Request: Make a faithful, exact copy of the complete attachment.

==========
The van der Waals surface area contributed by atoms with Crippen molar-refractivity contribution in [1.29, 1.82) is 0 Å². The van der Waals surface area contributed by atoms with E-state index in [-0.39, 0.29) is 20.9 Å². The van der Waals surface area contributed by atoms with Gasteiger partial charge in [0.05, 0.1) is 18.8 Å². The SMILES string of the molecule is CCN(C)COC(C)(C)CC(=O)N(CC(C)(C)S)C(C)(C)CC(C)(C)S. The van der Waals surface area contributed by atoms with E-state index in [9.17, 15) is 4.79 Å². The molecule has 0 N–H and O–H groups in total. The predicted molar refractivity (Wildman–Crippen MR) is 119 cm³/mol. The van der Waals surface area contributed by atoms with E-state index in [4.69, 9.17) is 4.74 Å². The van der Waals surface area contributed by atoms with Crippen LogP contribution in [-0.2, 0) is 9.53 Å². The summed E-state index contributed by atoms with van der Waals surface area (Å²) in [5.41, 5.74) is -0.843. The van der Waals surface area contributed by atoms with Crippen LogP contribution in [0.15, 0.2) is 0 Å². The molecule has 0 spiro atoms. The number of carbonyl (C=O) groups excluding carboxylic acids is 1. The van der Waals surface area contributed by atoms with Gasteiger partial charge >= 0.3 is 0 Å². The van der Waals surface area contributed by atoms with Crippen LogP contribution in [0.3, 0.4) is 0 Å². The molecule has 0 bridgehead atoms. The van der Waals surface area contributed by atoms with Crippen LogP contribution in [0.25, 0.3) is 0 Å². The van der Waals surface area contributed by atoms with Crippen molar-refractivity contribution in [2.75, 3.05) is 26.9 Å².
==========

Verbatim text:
The van der Waals surface area contributed by atoms with Crippen molar-refractivity contribution in [1.29, 1.82) is 0 Å². The van der Waals surface area contributed by atoms with E-state index in [-0.39, 0.29) is 20.9 Å². The van der Waals surface area contributed by atoms with Gasteiger partial charge in [0.05, 0.1) is 18.8 Å². The SMILES string of the molecule is CCN(C)COC(C)(C)CC(=O)N(CC(C)(C)S)C(C)(C)CC(C)(C)S. The van der Waals surface area contributed by atoms with E-state index in [9.17, 15) is 4.79 Å². The molecule has 0 N–H and O–H groups in total. The predicted molar refractivity (Wildman–Crippen MR) is 119 cm³/mol. The van der Waals surface area contributed by atoms with E-state index in [4.69, 9.17) is 4.74 Å². The van der Waals surface area contributed by atoms with Crippen LogP contribution in [-0.2, 0) is 9.53 Å². The summed E-state index contributed by atoms with van der Waals surface area (Å²) in [5.41, 5.74) is -0.843. The van der Waals surface area contributed by atoms with Crippen LogP contribution in [0.15, 0.2) is 0 Å². The molecule has 0 spiro atoms. The number of carbonyl (C=O) groups excluding carboxylic acids is 1. The van der Waals surface area contributed by atoms with Gasteiger partial charge >= 0.3 is 0 Å². The van der Waals surface area contributed by atoms with Crippen LogP contribution in [0.3, 0.4) is 0 Å². The molecule has 0 bridgehead atoms. The van der Waals surface area contributed by atoms with Crippen LogP contribution in [0.25, 0.3) is 0 Å². The van der Waals surface area contributed by atoms with Crippen molar-refractivity contribution in [2.75, 3.05) is 26.9 Å².